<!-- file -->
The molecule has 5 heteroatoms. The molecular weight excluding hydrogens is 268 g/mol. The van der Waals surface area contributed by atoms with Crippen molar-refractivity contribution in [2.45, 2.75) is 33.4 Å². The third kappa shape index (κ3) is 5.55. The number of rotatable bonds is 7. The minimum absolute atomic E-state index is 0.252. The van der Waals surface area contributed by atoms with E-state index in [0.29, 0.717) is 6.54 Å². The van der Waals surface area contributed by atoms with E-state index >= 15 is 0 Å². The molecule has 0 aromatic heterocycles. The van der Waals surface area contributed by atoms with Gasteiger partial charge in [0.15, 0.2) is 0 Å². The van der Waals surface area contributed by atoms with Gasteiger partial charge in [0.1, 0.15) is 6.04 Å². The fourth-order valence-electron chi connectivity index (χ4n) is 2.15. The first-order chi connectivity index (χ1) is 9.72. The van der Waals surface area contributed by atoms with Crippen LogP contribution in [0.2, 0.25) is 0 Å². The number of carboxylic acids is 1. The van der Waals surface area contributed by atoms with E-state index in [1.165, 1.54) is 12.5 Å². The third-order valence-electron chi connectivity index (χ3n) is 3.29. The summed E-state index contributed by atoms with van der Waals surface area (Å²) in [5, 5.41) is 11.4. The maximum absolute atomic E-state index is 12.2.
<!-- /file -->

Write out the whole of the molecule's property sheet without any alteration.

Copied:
The molecule has 5 heteroatoms. The molecular weight excluding hydrogens is 268 g/mol. The van der Waals surface area contributed by atoms with Crippen molar-refractivity contribution in [2.45, 2.75) is 33.4 Å². The third kappa shape index (κ3) is 5.55. The number of rotatable bonds is 7. The minimum absolute atomic E-state index is 0.252. The van der Waals surface area contributed by atoms with E-state index in [0.29, 0.717) is 6.54 Å². The van der Waals surface area contributed by atoms with E-state index >= 15 is 0 Å². The molecule has 0 aromatic heterocycles. The van der Waals surface area contributed by atoms with Gasteiger partial charge in [0.15, 0.2) is 0 Å². The van der Waals surface area contributed by atoms with Gasteiger partial charge in [0.1, 0.15) is 6.04 Å². The fourth-order valence-electron chi connectivity index (χ4n) is 2.15. The first-order chi connectivity index (χ1) is 9.72. The van der Waals surface area contributed by atoms with Crippen LogP contribution in [0.2, 0.25) is 0 Å². The number of carboxylic acids is 1. The van der Waals surface area contributed by atoms with E-state index in [1.165, 1.54) is 12.5 Å². The third-order valence-electron chi connectivity index (χ3n) is 3.29. The summed E-state index contributed by atoms with van der Waals surface area (Å²) in [5, 5.41) is 11.4. The maximum absolute atomic E-state index is 12.2.